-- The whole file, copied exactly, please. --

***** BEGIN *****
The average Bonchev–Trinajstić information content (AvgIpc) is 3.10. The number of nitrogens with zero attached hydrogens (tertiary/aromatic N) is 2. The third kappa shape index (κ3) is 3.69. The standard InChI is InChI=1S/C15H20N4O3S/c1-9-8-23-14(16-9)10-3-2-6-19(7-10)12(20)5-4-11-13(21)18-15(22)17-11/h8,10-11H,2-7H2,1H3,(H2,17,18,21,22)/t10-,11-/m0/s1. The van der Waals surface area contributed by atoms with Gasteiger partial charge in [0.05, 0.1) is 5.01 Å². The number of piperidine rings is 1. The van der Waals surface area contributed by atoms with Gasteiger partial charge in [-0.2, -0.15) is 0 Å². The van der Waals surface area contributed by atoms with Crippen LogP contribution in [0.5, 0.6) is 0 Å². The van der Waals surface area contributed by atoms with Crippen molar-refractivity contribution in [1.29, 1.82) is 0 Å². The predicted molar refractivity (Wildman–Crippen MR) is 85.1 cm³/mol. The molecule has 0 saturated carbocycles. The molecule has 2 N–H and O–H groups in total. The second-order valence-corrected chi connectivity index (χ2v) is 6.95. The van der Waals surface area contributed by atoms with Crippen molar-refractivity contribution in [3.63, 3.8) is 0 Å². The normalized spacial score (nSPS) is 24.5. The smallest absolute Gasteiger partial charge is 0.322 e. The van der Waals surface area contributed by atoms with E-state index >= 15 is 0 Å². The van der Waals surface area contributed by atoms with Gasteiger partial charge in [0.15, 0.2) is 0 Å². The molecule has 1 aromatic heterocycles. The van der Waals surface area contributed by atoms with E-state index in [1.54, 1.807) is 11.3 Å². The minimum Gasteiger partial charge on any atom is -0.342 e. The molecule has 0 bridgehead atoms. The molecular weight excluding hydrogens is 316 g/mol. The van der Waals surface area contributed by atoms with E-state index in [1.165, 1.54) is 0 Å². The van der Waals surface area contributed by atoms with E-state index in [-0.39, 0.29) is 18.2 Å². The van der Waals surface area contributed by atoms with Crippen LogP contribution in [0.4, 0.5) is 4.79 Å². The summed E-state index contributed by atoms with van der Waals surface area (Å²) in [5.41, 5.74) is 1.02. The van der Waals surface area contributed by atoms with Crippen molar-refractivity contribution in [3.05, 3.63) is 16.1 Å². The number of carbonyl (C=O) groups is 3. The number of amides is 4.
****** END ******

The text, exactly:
The average Bonchev–Trinajstić information content (AvgIpc) is 3.10. The number of nitrogens with zero attached hydrogens (tertiary/aromatic N) is 2. The third kappa shape index (κ3) is 3.69. The standard InChI is InChI=1S/C15H20N4O3S/c1-9-8-23-14(16-9)10-3-2-6-19(7-10)12(20)5-4-11-13(21)18-15(22)17-11/h8,10-11H,2-7H2,1H3,(H2,17,18,21,22)/t10-,11-/m0/s1. The van der Waals surface area contributed by atoms with Gasteiger partial charge in [0.05, 0.1) is 5.01 Å². The number of piperidine rings is 1. The van der Waals surface area contributed by atoms with Gasteiger partial charge in [-0.2, -0.15) is 0 Å². The van der Waals surface area contributed by atoms with Crippen LogP contribution in [0.5, 0.6) is 0 Å². The van der Waals surface area contributed by atoms with Crippen molar-refractivity contribution in [1.29, 1.82) is 0 Å². The predicted molar refractivity (Wildman–Crippen MR) is 85.1 cm³/mol. The molecule has 0 saturated carbocycles. The molecule has 2 N–H and O–H groups in total. The second-order valence-corrected chi connectivity index (χ2v) is 6.95. The van der Waals surface area contributed by atoms with Crippen molar-refractivity contribution in [3.63, 3.8) is 0 Å². The normalized spacial score (nSPS) is 24.5. The smallest absolute Gasteiger partial charge is 0.322 e. The van der Waals surface area contributed by atoms with E-state index >= 15 is 0 Å². The van der Waals surface area contributed by atoms with Gasteiger partial charge in [0.15, 0.2) is 0 Å². The molecule has 1 aromatic heterocycles. The van der Waals surface area contributed by atoms with E-state index in [1.54, 1.807) is 11.3 Å². The minimum Gasteiger partial charge on any atom is -0.342 e. The molecule has 0 bridgehead atoms. The molecular weight excluding hydrogens is 316 g/mol. The van der Waals surface area contributed by atoms with E-state index in [1.165, 1.54) is 0 Å². The van der Waals surface area contributed by atoms with E-state index in [-0.39, 0.29) is 18.2 Å². The van der Waals surface area contributed by atoms with Crippen LogP contribution in [0.4, 0.5) is 4.79 Å². The summed E-state index contributed by atoms with van der Waals surface area (Å²) in [5.41, 5.74) is 1.02. The van der Waals surface area contributed by atoms with Crippen molar-refractivity contribution in [3.05, 3.63) is 16.1 Å². The number of carbonyl (C=O) groups is 3. The number of amides is 4.